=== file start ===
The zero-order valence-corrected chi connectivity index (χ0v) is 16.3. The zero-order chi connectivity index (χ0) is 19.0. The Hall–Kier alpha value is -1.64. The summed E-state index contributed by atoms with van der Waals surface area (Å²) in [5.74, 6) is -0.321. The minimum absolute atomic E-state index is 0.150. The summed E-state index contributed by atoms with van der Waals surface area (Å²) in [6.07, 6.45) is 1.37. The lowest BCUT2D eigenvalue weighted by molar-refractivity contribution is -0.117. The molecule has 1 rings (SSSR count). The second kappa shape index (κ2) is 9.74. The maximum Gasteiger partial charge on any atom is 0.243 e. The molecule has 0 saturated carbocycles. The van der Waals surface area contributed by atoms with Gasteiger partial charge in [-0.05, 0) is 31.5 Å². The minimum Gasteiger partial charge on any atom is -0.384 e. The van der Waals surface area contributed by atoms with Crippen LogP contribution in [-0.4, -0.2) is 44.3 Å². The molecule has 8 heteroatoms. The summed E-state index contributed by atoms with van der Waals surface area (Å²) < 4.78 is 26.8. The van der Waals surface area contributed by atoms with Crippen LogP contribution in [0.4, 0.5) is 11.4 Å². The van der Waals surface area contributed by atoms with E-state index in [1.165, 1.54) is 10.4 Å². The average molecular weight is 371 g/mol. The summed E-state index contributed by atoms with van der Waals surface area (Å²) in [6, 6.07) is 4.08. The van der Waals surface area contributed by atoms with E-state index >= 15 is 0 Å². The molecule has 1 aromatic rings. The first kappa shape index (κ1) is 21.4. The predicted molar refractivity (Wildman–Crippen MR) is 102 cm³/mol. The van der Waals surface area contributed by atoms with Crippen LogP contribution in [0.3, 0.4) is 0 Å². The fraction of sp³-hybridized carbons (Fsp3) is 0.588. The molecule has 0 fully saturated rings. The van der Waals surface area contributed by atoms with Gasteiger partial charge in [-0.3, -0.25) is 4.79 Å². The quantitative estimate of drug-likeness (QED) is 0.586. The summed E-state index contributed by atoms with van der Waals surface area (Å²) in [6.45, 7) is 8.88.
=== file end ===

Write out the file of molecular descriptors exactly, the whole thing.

The zero-order valence-corrected chi connectivity index (χ0v) is 16.3. The zero-order chi connectivity index (χ0) is 19.0. The Hall–Kier alpha value is -1.64. The summed E-state index contributed by atoms with van der Waals surface area (Å²) in [5.74, 6) is -0.321. The minimum absolute atomic E-state index is 0.150. The summed E-state index contributed by atoms with van der Waals surface area (Å²) in [6.07, 6.45) is 1.37. The lowest BCUT2D eigenvalue weighted by molar-refractivity contribution is -0.117. The molecule has 1 rings (SSSR count). The second kappa shape index (κ2) is 9.74. The maximum Gasteiger partial charge on any atom is 0.243 e. The molecule has 0 saturated carbocycles. The van der Waals surface area contributed by atoms with Gasteiger partial charge in [-0.05, 0) is 31.5 Å². The minimum Gasteiger partial charge on any atom is -0.384 e. The van der Waals surface area contributed by atoms with Crippen LogP contribution in [-0.4, -0.2) is 44.3 Å². The molecule has 8 heteroatoms. The summed E-state index contributed by atoms with van der Waals surface area (Å²) < 4.78 is 26.8. The van der Waals surface area contributed by atoms with Crippen LogP contribution in [0.4, 0.5) is 11.4 Å². The van der Waals surface area contributed by atoms with E-state index in [1.165, 1.54) is 10.4 Å². The average molecular weight is 371 g/mol. The summed E-state index contributed by atoms with van der Waals surface area (Å²) in [6, 6.07) is 4.08. The van der Waals surface area contributed by atoms with E-state index >= 15 is 0 Å². The molecule has 1 aromatic rings. The first kappa shape index (κ1) is 21.4. The predicted molar refractivity (Wildman–Crippen MR) is 102 cm³/mol. The van der Waals surface area contributed by atoms with Crippen LogP contribution in [0.3, 0.4) is 0 Å². The fraction of sp³-hybridized carbons (Fsp3) is 0.588. The molecule has 0 fully saturated rings. The van der Waals surface area contributed by atoms with Gasteiger partial charge in [-0.3, -0.25) is 4.79 Å². The quantitative estimate of drug-likeness (QED) is 0.586. The summed E-state index contributed by atoms with van der Waals surface area (Å²) in [6.45, 7) is 8.88.